Newspaper article The Journal (Newcastle, England)

The Road to 1914 Began Nearly Half a Century before; Historian JOHN SADLER, in the First of an Occasional Series on the First World War, Says the Origins of the Conflict Go Back Much Further Than 1914

Newspaper article The Journal (Newcastle, England)

The Road to 1914 Began Nearly Half a Century before; Historian JOHN SADLER, in the First of an Occasional Series on the First World War, Says the Origins of the Conflict Go Back Much Further Than 1914

Article excerpt

THE New Year promises to be a big one in terms of historical commemoration. There can be few alive who are unaware that this year will mark the centenary of the Great War 1914 - 1918.

We will also remember some significant 70th anniversaries of key events from the Second World War; Monte Cassino in Italy, Kohima in Assam, then D-Day and the Battle for Normandy, Arnhem and 'the Bridge too far'.

Finally, the Ardennes or 'Battle of the Bulge' in December, primarily fought on the Allied side by American forces but (grudgingly) under Montgomery's overall command.

When I was a boy, admittedly a long time ago, many of my grandfather's generation, then in their seventies, had served in the Great War. Remarkably few were able to share their experiences - horror locked away like the mad woman in the attic, the whole subject was regarded as too horrible for words, a statement of bitter and blood-soaked pointlessness.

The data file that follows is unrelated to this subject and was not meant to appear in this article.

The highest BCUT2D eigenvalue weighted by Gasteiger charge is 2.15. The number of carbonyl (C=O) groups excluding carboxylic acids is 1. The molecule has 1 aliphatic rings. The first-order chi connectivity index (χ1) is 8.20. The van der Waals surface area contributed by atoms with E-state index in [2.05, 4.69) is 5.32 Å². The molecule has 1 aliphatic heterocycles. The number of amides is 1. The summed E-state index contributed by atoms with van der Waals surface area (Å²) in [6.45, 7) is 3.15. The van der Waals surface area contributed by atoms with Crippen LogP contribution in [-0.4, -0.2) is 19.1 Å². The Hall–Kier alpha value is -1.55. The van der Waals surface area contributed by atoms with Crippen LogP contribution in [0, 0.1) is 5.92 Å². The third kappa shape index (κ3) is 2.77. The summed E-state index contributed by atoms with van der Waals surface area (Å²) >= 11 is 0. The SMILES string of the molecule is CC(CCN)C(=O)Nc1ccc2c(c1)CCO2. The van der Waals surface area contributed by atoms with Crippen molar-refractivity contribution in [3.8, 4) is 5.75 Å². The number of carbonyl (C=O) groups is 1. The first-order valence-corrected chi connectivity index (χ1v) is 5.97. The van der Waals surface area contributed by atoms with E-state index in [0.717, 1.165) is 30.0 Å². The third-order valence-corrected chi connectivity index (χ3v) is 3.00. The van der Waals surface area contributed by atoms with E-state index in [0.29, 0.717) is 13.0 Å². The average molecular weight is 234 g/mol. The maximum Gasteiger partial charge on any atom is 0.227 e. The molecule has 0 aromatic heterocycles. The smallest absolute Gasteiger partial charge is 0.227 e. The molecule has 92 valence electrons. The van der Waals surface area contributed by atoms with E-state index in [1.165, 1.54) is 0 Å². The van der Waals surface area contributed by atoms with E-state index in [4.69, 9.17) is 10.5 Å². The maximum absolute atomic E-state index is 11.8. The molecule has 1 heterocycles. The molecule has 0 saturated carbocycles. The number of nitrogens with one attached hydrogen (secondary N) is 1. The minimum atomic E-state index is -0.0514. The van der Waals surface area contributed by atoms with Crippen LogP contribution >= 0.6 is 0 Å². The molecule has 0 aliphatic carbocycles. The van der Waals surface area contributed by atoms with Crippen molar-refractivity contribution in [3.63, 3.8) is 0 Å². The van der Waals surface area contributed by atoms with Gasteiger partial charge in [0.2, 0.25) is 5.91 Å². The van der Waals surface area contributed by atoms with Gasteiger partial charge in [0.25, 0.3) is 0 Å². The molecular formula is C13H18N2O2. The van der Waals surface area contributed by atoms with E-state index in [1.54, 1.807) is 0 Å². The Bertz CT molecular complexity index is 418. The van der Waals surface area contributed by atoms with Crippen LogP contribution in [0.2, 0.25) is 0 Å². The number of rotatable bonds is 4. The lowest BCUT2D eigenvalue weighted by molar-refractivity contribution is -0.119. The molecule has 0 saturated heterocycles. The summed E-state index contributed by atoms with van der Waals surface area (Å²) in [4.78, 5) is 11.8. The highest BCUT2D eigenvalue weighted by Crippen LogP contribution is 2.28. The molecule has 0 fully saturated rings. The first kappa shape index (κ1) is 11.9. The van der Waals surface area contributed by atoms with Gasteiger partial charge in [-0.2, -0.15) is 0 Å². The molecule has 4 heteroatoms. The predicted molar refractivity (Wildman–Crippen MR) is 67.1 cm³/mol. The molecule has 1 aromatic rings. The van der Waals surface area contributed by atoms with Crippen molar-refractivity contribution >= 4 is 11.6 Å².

The first challenge or interpretation of this I recall, was John Terraine's seminal television series, first aired, if I remember right, over 26 weeks from September 1964, probably now way beyond the attention span of a modern TV audience.

Since then, there have been numerous revisions of the revisionists.

The 'Lions led by Donkeys' school - named after an apocryphal utterance from General Ludendorff, and championed by the late Alan Clark (generally a very good military historian), promulgated the view that the war was fought by incompetent, out-of-date public school duffers.

Echoes of this are evident in Stephen Fry's superb character 'General Melchett' in Blackadder Goes Forth, complete with brylcreem and bristling Kitchener moustache.

Gordon Corrigan in his Mud, Blood and Poppycock challenged the stereotypes, a cudgel since picked up by the late Richard Holmes and indeed your present correspondent.

John Lewis-Stempel in his 2010 reassessment, Six Weeks, championed the vital role undertaken by public school educated junior officers, stressing the commitment, heroism and sacrifice involved. No doubt the pendulum will continue to swing.

In this and subsequent features I propose to set out what will, hopefully, be an accessible guide to the countdown for 1914 and the early events of the 'War to end all Wars', a pious hope like the 'Land fit for Heroes', both of which turned into bitter irony. …

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